As a young male roaming a huge territory in search of a mate, Qaramta is much like the solitary jaguar specimens recorded in the Argentine Chaco and other areas where the species is on the verge of extinction, such as Arizona and New Mexico in the Southwestern US.  Tania, a captive breeder from Rewilding Argentina’s Jaguar Reintroduction Center in the Ibera wetlands of Argentina, had already successfully raised two cubs in that program; they are now slated for release in the wetlands. Previously a zoo specimen, her wild great-grandparents came from the Chaco, captured in 1989 as cubs orphaned by poachers.

Camera trap records indicate that Tania gave birth to two healthy cubs early on January 30th. They will be raised in large enclosures until they can be released when they reach maturity in two or three years. In the meantime, efforts will focus on protecting more of the territory around the Bermejo River as a safe haven for the species. Eradicating poaching and developing ecotourism will also be key. “We need to ensure an economy based on nature tourism, so that these cubs may roam freely and safely,” says Sofía Heinonen, executive director of Rewilding Argentina. “So that the jaguars and the people of El Impenetrable can coexist and prosper.”

Rewilding Argentina receives support from DOB Ecology to restore the Gran Chaco, and from its strategic partner Tompkins Conservation, a leader in rewilding and park creation in the Southern Cone.

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Jaguars Roam Free in Argentina’s Iberá Wetlands for the First Time in 70 Years

Argentina has brought jaguars back to the vast Iberá wetlands, seventy years after the species was driven to local extinction through hunting and habitat loss.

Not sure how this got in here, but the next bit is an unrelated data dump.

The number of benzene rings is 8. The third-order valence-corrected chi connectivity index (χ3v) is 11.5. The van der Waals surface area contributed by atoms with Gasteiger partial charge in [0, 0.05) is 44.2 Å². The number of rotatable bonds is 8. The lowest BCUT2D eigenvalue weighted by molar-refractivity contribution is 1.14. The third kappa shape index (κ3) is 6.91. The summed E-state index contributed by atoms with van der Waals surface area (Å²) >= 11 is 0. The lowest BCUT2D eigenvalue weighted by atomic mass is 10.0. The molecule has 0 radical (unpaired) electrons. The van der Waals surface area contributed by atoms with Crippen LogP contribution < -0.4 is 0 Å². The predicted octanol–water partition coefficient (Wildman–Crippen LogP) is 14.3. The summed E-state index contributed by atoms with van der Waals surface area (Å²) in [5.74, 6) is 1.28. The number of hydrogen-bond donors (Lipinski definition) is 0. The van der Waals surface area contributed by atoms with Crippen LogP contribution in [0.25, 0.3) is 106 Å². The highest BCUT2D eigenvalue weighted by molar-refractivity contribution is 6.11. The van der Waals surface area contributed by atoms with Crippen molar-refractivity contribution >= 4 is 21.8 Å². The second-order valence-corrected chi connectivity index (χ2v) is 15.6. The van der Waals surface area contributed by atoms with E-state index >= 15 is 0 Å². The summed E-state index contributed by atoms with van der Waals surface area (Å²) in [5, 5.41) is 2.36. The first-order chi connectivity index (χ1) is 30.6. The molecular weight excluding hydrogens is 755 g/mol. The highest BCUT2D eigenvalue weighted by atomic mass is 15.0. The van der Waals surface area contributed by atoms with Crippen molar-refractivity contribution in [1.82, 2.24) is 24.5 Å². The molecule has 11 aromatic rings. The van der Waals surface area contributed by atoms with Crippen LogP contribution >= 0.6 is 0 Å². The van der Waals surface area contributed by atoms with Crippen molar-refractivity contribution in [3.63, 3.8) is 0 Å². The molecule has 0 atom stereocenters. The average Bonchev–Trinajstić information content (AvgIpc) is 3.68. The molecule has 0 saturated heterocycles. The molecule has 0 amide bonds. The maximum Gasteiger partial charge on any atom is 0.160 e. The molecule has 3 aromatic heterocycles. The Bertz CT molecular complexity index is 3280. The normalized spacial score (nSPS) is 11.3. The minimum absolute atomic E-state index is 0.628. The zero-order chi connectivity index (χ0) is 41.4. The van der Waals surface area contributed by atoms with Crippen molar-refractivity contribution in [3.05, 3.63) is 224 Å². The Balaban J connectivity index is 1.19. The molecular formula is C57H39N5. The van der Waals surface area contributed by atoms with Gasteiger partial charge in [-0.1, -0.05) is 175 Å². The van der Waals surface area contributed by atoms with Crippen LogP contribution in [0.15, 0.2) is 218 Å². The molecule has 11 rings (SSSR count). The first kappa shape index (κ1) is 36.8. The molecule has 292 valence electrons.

An adult jaguar (Panthera onca) and her two captive-born cubs have been released into the wild, the first in a group, currently with nine individuals, slated to repopulate the species in the Gran Iberá Park, a protected 1.7 million acre wilderness of national and provincial parklands. Reestablishing this critically endangered species, of which only 200 remain in Argentina, is a crucial step in ensuring the ecological health of South America’s principal water basins and reestablishing a biological corridor for jaguars that once stretched continuously to the American Southwest.

“We have taken another great step for the preservation of the jaguar in Iberá,” announced Argentina’s Minister of Environment and Sustainable Development, Juan Cabandié. In Northeast Argentina, the jaguar has long been a symbol of strength in Guaraní heritage also representing the region’s cultural identity.

Saving the species was deemed a priority by the IUCN (International Union for Conservation of Nature) at the World Conservation Congress in September, 2020. The largest feline in the Americas, the jaguar has lost over half its historical range, leaving some populations geographically isolated, losing their genetic diversity. When this happens, the jaguar is no longer able to fulfill its key ecological role as an apex predator.

“We congratulate the government of Argentina, Argentina’s National Parks and the Province of Corrientes for their commitment to rewilding this iconic species,” said Kristine Tompkins, president of Tompkins Conservation and UN Patron of Protected Areas. “As we start the UN Decade on Ecosystem Restoration, it’s time to recognize the central role that rewilding can play in restoring climate stability and planetary health.”

Bringing back top predators such as the jaguar and the giant river otter, and seed bearers such as peccaries and macaws, is helping the Iberá wetlands recover from hunting and decades of cattle grazing and monoculture plantations, according to Sebastian Di Martino, Director of Conservation at Rewilding Argentina, a strategic partner of Tompkins Conservation. According to Di Martino, “Just as the return of gray wolves to Yellowstone National Park recalibrated whole ecosystems that had fallen out of balance, jaguars can restore these wetlands. Rewilding is also revitalizing the economy of small communities throughout Corrientes Province through wildlife-watching and related services.”